I've been reading Chaucer again, with my old book, and got to thinking about the regional university where I first took English classes. I was able to take at least 3 medieval lit classes there, a Canterbury Tales class, a Troilus and Criseyde class, and a Medieval Drama class. There were three medievalists teaching four classes a semester. Yes, each taught the basic medieval survey classe, but I didn't take that there. (I did sit in on a survey class as a PhD student, just for the background.)
Wow. We try to teach a Chaucer or medieval class every other year here. There's no real medievalist.
I think this is mostly a numbers thing. My RU was three times the size of NWU, and so could offer a wider array of all sorts of programs. And the lit staff didn't teach comp (there was a separate comp staff and program), so they taught more lit than we do here. (And 4/4 is hell, of course!)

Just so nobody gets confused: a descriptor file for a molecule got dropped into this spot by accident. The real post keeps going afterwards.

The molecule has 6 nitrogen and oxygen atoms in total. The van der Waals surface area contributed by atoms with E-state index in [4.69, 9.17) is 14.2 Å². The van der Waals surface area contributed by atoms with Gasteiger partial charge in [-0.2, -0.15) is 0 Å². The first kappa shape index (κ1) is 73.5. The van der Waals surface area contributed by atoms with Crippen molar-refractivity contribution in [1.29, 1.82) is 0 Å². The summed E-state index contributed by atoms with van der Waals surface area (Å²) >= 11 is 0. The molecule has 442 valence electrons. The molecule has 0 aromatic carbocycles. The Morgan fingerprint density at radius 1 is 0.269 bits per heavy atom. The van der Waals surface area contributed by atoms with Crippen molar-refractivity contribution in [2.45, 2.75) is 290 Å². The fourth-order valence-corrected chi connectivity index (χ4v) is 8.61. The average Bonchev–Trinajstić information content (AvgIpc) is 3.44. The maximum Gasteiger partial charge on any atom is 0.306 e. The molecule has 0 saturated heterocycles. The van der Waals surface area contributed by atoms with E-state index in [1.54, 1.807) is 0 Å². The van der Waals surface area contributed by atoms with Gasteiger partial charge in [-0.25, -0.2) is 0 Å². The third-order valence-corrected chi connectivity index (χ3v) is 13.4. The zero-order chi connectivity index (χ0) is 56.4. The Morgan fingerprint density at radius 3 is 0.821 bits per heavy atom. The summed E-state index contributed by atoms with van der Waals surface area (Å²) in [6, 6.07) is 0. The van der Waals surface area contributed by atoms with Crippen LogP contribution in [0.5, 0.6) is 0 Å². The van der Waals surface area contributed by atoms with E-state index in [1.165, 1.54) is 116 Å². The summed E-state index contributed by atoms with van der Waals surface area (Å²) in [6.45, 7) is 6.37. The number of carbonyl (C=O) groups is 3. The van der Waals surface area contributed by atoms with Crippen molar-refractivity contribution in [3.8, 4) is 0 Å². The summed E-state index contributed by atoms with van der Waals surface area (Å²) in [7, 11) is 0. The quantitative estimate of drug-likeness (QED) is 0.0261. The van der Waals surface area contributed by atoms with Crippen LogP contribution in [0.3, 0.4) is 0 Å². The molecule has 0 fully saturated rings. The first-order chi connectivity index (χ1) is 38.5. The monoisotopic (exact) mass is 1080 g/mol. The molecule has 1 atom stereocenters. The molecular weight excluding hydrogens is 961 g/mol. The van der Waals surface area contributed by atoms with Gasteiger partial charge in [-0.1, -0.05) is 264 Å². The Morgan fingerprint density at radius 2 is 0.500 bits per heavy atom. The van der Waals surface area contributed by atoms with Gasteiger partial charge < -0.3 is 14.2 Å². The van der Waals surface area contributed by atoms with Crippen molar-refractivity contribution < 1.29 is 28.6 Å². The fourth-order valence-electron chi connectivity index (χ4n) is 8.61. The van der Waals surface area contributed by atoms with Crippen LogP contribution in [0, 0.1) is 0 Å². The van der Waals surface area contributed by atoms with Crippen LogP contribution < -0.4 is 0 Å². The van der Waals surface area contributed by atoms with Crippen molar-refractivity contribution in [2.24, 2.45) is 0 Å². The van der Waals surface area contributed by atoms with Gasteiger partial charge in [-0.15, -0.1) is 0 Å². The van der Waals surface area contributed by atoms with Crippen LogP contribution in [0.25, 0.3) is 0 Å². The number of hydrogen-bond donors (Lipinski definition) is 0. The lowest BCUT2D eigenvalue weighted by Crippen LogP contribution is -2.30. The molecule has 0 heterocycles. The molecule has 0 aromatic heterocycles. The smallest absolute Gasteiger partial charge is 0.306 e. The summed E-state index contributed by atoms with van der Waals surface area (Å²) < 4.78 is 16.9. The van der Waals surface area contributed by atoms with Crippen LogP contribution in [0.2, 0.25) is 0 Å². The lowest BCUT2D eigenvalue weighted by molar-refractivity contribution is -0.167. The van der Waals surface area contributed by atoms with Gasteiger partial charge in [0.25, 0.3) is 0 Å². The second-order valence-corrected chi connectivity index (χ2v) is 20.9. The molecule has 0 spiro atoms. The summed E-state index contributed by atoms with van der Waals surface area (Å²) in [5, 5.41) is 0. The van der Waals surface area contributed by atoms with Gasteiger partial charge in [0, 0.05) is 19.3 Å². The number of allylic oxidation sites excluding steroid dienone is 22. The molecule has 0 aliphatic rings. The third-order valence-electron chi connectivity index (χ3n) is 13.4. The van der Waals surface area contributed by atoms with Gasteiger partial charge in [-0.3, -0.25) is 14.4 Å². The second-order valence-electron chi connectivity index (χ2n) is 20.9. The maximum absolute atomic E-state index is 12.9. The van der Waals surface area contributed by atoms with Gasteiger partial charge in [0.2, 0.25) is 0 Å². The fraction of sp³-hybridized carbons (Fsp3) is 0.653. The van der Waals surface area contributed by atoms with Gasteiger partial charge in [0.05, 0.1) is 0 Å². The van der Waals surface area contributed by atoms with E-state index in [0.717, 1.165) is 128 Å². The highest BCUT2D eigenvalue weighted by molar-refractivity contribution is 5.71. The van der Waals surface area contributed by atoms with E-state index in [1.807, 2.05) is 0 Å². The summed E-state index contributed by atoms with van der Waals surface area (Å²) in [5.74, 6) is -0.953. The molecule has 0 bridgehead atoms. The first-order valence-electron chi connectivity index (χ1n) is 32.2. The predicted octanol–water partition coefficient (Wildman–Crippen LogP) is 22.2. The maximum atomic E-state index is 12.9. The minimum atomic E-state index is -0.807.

What an opportunity they gave me there. Really. If I die and end up leaving money, I'm leaving a chunk to that school because it really does provide amazing opportunities despite tremendous budget difficulties.
The faculty at RU was encouraging, and good teachers. Some of them had written some fine books, too. When I look back, I have great affection for RU and gratitude for the opportunities they gave me to study and learn, and for the encouragement.